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NH gets approval to pilot competence-based testing

By DAVE SOLOMON
New Hampshire Union Leader

March 09. 2015 11:15PM




CONCORD — New Hampshire will be the first state in the nation to try a new approach to measuring student progress — one that relies more on demonstrating competence and less on standardized tests — thanks to an agreement with the U.S. Department of Education.

Federal officials have signed off on a proposal developed by the state Department of Education in cooperation with local educators, called Performance Assessment for Competency Education (PACE) in four pilot school districts: Sanborn Regional, Rochester, Epping and Souhegan, which covers Amherst and Mont Vernon.

The program allows the districts to reduce the frequency of standardized testing in favor of locally managed assessments based on multi-day tasks that will be built into a student’s day-to-day work.

The four districts worked closely with N.H. Department of Education over the past three years to develop the program. The DOE invited all districts in the state to participate in 2012, starting with teacher training workshops in performance-based assessments.

Several school districts, including Manchester, participated in the initial training and early workshops, but later declined to participate in the pilot project, said N.H. Board of Education member Bill Duncan, who has closely followed the process.

“Many districts expressed interest, but over time more and more dropped out as they saw how deep the demands were,” Duncan said. “This is a lot of extra work for the districts.”

Manchester Mayor Ted Gatsas, who has led the effort to have the district go its own way on statewide assessment testing, expressed disappointment on Monday that he wasn’t made aware of the program.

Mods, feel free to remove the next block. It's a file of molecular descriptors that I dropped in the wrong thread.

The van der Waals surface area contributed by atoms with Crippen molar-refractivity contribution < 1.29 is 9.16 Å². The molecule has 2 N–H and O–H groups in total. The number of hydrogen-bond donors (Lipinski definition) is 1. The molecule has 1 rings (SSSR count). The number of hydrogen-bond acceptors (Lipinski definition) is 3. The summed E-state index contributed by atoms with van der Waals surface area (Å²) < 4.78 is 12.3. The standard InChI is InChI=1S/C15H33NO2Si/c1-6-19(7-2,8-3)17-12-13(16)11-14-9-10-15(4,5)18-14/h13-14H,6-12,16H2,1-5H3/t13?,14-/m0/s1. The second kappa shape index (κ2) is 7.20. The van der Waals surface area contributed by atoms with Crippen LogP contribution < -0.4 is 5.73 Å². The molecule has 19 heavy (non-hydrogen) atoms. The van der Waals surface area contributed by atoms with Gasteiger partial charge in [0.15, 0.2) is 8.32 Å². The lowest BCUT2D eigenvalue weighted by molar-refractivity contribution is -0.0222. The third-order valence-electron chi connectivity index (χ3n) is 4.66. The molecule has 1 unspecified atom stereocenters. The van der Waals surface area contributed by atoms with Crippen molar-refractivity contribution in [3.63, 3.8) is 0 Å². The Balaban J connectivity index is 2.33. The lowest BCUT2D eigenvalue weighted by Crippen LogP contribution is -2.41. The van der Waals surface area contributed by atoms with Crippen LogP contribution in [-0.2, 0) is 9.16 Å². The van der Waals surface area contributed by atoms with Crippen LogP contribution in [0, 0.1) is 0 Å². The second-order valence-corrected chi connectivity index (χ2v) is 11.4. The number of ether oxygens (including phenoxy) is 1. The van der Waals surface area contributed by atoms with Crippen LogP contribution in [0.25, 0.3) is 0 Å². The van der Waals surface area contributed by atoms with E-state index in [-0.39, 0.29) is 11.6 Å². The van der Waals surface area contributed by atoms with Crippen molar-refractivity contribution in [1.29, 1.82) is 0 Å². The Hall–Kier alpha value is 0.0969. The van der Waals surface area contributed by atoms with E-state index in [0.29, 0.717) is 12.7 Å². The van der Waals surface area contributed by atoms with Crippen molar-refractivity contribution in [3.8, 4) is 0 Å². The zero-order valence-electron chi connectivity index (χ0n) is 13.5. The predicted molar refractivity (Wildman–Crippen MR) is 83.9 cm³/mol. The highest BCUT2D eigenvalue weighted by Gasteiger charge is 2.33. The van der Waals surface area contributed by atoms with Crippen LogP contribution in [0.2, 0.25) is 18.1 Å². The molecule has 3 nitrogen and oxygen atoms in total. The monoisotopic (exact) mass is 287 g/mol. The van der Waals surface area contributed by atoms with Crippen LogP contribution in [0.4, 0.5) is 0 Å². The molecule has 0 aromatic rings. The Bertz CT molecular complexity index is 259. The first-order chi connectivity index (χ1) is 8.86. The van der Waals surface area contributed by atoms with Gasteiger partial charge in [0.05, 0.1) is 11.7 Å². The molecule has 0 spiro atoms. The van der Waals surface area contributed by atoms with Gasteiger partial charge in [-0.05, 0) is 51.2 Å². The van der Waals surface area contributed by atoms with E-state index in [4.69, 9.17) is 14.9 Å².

And at Monday night’s school board meeting, news of the program drew an angry response from Gatsas.

Gatsas pointed to a news release released last week by the governor’s office that described the program as one of the state education department’s “strategies to reduce over-testing.”

“I don’t know, I think that’s what we were fighting about,” Gatsas said. “And I think they said if we didn’t (administer the test) they’d take our money away.”

District administrators maintained that they were unaware that the program was being developed.

At Gatsas’ urging, the board passed a motion to send a letter to Education Commissioner Virginia Barry formally requesting that she appear before the board to answer questions about the program and other concerns.

Performance projects

The U.S. DOE approval, announced last Thursday, means the four districts in the pilot program will not be required to administer the Smarter Balanced standardized test seven times, in grades three through eight, and again in high school, as a condition of federal funding. Instead, students in those districts will take the Smarter Balanced assessment once in elementary school, once in middle school and once in high school.

In the years that students don’t take the statewide assessment, PACE districts will use multi-day tasks and hands-on projects that could be done individually or as part of a group. The performance projects will be developed by the districts subject to approval by the DOE.